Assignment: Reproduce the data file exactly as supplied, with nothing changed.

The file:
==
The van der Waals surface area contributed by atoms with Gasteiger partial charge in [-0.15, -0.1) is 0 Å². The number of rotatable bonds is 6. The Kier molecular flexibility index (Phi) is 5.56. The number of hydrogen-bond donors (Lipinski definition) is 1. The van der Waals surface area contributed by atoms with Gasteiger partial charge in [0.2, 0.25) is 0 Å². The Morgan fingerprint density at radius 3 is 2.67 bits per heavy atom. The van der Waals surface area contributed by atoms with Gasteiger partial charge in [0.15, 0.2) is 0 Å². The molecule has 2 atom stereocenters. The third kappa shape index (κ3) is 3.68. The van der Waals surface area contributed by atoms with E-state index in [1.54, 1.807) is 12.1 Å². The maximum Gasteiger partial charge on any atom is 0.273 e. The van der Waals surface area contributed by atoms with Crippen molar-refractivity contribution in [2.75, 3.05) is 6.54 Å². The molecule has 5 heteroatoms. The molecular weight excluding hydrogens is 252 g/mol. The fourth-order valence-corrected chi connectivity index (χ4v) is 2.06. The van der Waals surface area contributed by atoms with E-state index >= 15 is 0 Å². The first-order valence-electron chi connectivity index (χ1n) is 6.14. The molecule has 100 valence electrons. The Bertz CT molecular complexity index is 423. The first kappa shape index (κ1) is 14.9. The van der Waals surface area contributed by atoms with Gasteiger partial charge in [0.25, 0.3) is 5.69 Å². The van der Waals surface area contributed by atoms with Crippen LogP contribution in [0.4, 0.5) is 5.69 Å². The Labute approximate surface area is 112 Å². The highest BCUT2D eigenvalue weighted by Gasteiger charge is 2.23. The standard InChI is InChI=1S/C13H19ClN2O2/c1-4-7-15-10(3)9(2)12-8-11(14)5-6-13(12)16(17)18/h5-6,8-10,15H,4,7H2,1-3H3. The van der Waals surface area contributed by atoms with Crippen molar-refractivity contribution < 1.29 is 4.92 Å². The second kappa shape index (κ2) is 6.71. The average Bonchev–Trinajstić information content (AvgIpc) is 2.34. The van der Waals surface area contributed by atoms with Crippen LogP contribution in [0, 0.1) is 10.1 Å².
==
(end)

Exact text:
The van der Waals surface area contributed by atoms with Gasteiger partial charge in [-0.15, -0.1) is 0 Å². The number of rotatable bonds is 6. The Kier molecular flexibility index (Phi) is 5.56. The number of hydrogen-bond donors (Lipinski definition) is 1. The van der Waals surface area contributed by atoms with Gasteiger partial charge in [0.2, 0.25) is 0 Å². The Morgan fingerprint density at radius 3 is 2.67 bits per heavy atom. The van der Waals surface area contributed by atoms with Gasteiger partial charge in [0.15, 0.2) is 0 Å². The molecule has 2 atom stereocenters. The third kappa shape index (κ3) is 3.68. The van der Waals surface area contributed by atoms with E-state index in [1.54, 1.807) is 12.1 Å². The maximum Gasteiger partial charge on any atom is 0.273 e. The van der Waals surface area contributed by atoms with Crippen molar-refractivity contribution in [2.75, 3.05) is 6.54 Å². The molecule has 5 heteroatoms. The molecular weight excluding hydrogens is 252 g/mol. The fourth-order valence-corrected chi connectivity index (χ4v) is 2.06. The van der Waals surface area contributed by atoms with E-state index >= 15 is 0 Å². The first-order valence-electron chi connectivity index (χ1n) is 6.14. The molecule has 100 valence electrons. The Bertz CT molecular complexity index is 423. The first kappa shape index (κ1) is 14.9. The van der Waals surface area contributed by atoms with Gasteiger partial charge in [0.25, 0.3) is 5.69 Å². The van der Waals surface area contributed by atoms with Crippen LogP contribution in [0.4, 0.5) is 5.69 Å². The Labute approximate surface area is 112 Å². The highest BCUT2D eigenvalue weighted by Gasteiger charge is 2.23. The standard InChI is InChI=1S/C13H19ClN2O2/c1-4-7-15-10(3)9(2)12-8-11(14)5-6-13(12)16(17)18/h5-6,8-10,15H,4,7H2,1-3H3. The van der Waals surface area contributed by atoms with Crippen molar-refractivity contribution < 1.29 is 4.92 Å². The second kappa shape index (κ2) is 6.71. The average Bonchev–Trinajstić information content (AvgIpc) is 2.34. The van der Waals surface area contributed by atoms with Crippen LogP contribution in [0, 0.1) is 10.1 Å².